JBL's breathless hype on the back of the very large box that houses the JBL Reference Series 420 Headphones lets you know that they will "kick your listening experience into the future". We're not sure if this means that you'll have to wait to actually hear anything, or you'll suddenly start hearing next year's top 40 tunes - but for once, the hype is mostly justified, as long as "the future" is meant to mean "they're honestly quite good".
The JBL Reference Series 420 Headphones are a premium set of headphones, with an accordingly premium price -- $394.95 will buy you a whole snake's nest of bud style headphones, after all. So what do you get for your money?
The headphones themselves are described by JBL as "Mid-sized", and it's a fair appellation. They're not so snug as to fit into a pocket - for that you'll need the foldable 410s and a large pair of pants - but they do come with a rather large carrying case. Given the investment you're making in the 420 Headphones, it's a good inclusion, but it's also a huge one - expect the nice people at the airline check-in desk to tell you that your headphones will have to comprise your entire carry-on allowance if you travel with them. Travel is clearly something that JBL has in mind for the 420s, as they come with an adaptor for common airline in-seat audio systems, as well as a phono adaptor plug and an additional 1m extension cable.Features
The JBL Reference Series 420 Headphones fit snugly over your entire ears; those with particularly massive lugs may have to opt for larger headphones, such as thePerformance Gaming Headset. Both the earpieces and the headrest on the 420s are made of leather (so this isn't the headset of choice for the vegan set) and both the inbuilt cable and extension cable are cloth-covered and highly flexible.
We tested the JBL Reference Series 420 Headphones with a variety of audio material from a number of sources, including CD, MP3, games consoles and portable players. The output from the 420 headphones was, for the most part, excellent. There's one area where you may find them less than satisfactory, but it's actually no fault of the headphones themselves. If you're listening to compressed MP3 or AAC music - and let's face it, who isn't? - then you're much more likely to pick up the compression artefacts and lack of overall clarity of tracks, especially at lower bitrates. Comparing an MP3 of Prince's "The Everlasting Now", even at a normally tolerable 192kbps to the CD original, we were struck at how hollow the MP3 version sounded.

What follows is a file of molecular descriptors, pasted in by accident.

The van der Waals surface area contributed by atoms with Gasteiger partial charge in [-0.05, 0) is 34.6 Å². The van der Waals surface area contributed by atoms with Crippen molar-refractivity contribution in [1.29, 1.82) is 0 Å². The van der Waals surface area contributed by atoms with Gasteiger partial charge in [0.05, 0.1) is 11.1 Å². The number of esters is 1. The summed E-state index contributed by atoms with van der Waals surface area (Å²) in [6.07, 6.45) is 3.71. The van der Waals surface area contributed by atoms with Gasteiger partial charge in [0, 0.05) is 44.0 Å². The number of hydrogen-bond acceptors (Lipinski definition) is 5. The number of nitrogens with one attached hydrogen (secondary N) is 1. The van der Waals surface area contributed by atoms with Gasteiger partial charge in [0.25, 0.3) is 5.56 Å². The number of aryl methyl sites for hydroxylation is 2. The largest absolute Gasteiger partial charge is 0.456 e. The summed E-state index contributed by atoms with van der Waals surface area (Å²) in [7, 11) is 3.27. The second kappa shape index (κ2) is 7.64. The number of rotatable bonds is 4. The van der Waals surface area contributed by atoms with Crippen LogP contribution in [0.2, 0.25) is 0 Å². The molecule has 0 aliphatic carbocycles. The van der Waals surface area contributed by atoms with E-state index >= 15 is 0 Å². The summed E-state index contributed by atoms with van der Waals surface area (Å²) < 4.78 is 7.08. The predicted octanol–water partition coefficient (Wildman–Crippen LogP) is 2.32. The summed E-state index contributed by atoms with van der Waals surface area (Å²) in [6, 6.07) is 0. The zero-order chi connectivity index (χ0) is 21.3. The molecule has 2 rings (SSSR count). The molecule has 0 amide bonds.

The cloth 1.5m cable (and the 1m extension) are highly flexible, and we found it difficult to avoid fiddling with it as though it were a piece of string while testing the headphones. Clearly, we've been spending too much time near the office cat. One thing we didn't have to fiddle with was the placement of the earpieces. A common problem with over-the-ear headphones is that your trapped body warmth can quickly become uncomfortably hot, and this problem is exacerbated if the headphones are themselves heavy. Thanks to the light and small design of the 420s, this was never a problem, and even an extended period of usage only left our ears mildly warm.
The asking price of the JBL Reference Series 420 Headphones will stick in the craw of many buyers, and certainly within this premium price range you're not spoilt for choice in quality gear. JBL might not be that well known in the headphone market, but if the quality of the JBL Reference Series 420 Headphones is any indication, that's something that's definitely going to change.